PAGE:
American electric carmaker Tesla is teaming up with Japanese electronics company Panasonic to build a large battery manufacturing plant in the US.
The companies did not say where in the US the so-called "gigafactory" will be built. Tesla says Nevada, Arizona, Texas, New Mexico and California are in the running.
Financial terms weren't disclosed for the US$5 billion plant which will produce cells, modules and packs for Tesla's electric vehicles and for the stationary energy storage market. Under the agreement Tesla, based in Palo Alto, California, will prepare, provide and manage the land and buildings, while Osaka-based Panasonic will manufacture and supply the lithium-ion battery cells and invest in equipment.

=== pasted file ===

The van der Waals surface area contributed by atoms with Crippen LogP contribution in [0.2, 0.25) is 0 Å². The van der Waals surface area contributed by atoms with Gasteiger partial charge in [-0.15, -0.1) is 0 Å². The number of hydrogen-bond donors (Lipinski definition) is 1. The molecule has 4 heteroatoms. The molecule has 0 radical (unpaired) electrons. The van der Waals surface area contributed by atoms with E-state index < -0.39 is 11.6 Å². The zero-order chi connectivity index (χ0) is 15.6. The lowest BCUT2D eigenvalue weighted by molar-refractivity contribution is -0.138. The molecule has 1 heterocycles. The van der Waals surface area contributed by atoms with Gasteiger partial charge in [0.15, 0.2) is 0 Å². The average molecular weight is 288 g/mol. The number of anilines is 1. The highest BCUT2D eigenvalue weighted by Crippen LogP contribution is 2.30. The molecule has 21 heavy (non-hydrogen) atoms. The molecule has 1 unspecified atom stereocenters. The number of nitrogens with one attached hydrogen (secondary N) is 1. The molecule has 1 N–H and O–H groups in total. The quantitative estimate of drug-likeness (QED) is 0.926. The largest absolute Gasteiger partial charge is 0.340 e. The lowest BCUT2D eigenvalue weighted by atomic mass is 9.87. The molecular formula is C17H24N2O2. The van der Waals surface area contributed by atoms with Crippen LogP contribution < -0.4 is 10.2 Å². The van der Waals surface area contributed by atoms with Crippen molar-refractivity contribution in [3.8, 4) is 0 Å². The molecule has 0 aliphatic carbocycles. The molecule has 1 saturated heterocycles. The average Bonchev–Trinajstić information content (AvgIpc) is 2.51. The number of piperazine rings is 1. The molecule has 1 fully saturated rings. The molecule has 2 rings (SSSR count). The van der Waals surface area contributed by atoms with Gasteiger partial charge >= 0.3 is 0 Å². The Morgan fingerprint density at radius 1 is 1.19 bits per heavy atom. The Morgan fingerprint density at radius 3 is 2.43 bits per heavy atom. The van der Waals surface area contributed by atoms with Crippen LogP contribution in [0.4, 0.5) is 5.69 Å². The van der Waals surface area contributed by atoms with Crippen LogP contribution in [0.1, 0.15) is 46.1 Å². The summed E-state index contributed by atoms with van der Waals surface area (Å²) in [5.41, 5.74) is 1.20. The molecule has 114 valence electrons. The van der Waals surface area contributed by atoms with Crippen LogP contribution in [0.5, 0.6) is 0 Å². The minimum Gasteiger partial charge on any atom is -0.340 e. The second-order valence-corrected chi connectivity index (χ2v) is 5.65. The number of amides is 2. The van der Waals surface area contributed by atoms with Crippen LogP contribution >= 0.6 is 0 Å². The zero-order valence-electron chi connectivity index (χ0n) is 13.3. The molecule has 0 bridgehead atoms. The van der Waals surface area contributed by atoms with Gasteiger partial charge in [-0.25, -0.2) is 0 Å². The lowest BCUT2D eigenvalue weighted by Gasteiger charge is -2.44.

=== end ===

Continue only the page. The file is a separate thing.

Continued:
Tesla CEO Elon Musk says the factory will help Tesla reduce its battery costs by 30 per cent. The company needs cheaper batteries in order to produce its mass-market Model 3, an electric car it's developing that would cost around $35,250 (US$30,000). Tesla hopes to have it on the road by 2017.
"The gigafactory represents a fundamental change in the way large-scale battery production can be realised," says Tesla's chief technical officer and co-founder JB Straubel, referring to the cost reductions. Sales of zero-emission electric vehicles account for less than 1 per cent of the global car market. But worries about global warming and more stringent emissions regulations in many countries are expected to boost sales of electric and other green vehicles.